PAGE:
Samskip vessel, source: Samskip

New multimodal service connects Norway and Baltic countries

Dutch logistics company Samskip has launched a new container shipping service connecting several ports of Norway with counterparts in the Baltic Sea. This line provides shippers and forwarders with a new multimodal solution across Northern Europe. 

The new service started on 16 August. It is served by two geared container vessels with a 220-TEU capacity. The line includes the ports of Norway (Oslo, Stavanger, Bergen, Maloy, Alesund, Holla), Denmark (Aarhus), Germany (Hamburg, Cuxhaven), Poland (Gdansk) and Lithuania (Klaipeda). Thus, the new service connects several important maritime hubs in Europe. For instance, the ports of Hamburg and Gdansk have well-developed hinterland connections by rail, including those linking to China.

“Customers demanding reliable transit times and any kind of transport requirements for business between the Baltic region, Poland and Norway, can now be perfectly served by this new complementary product. It brings something new to existing services connecting Norwegian and Baltic ports into Samskip’s pan-European multimodal network,” said Michael van Maurik, Trade Manager Norway.

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Samskip line between Norway and Baltic countries, source: Samskip

Samskip line between Norway and Baltic countries, source: Samskip.

Key features

According to Samskip, the new line has several distinct features. The first one is the seamless connection between Norway and the Baltics with weekly sailings. The other option is the fixed two-week schedule: on Tuesdays the vessels depart from Hamburg, on Wednesdays from Cuxhaven, on Fridays from Gdansk, on Saturdays from Klaipeda, on Mondays from Oslo, on Tuesdays from Aarhus, on Thursdays from Stavanger/Bergen, on Fridays from Holla, on Saturdays from Alesund and on Sundays from Maloy.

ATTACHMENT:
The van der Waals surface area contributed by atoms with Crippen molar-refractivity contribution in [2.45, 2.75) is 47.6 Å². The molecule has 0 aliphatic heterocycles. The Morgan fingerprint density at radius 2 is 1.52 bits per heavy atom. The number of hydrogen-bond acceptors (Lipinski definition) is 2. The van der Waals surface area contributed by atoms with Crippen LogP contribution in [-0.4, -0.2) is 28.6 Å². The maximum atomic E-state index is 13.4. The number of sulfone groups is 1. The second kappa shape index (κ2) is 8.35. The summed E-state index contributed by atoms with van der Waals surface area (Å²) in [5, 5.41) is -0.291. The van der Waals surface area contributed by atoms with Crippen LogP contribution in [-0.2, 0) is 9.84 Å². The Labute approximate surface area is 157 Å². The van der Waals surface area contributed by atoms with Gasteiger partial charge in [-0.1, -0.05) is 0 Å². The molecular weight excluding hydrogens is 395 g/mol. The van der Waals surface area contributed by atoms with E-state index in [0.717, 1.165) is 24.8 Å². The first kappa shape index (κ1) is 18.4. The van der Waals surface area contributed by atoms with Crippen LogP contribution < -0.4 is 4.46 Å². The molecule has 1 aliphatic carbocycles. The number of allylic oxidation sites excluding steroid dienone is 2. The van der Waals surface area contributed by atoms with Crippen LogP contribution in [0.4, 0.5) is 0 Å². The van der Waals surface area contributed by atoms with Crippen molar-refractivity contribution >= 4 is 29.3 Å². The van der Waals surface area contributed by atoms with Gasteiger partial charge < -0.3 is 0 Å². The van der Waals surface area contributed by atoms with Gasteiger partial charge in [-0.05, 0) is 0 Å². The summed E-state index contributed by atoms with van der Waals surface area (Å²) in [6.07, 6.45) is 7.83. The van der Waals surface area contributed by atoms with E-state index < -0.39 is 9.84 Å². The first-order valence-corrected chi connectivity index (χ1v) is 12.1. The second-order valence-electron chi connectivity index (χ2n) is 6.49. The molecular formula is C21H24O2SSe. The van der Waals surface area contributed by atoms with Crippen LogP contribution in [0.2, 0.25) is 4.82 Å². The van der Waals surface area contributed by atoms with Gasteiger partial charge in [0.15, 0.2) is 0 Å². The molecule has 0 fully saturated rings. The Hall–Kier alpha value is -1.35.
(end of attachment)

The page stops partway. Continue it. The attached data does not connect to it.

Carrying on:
The third feature is the connection between Oslo and the harbours in Western Norway. The new line is also coupled with other services that make available the link with Iceland and Faroe Islands via Cuxhaven and Aarhus. It could also provide a deep-sea feeder link via the port of Hamburg. Moreover, Samskip’s Norway-Baltic service is also accessible for carrying frozen seafood. There are 85 plugs for reefer containers on the vessels.

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Author: Mykola Zasiadko

Mykola Zasiadko is editor of online trade magazines RailTech.com and RailFreight.com.

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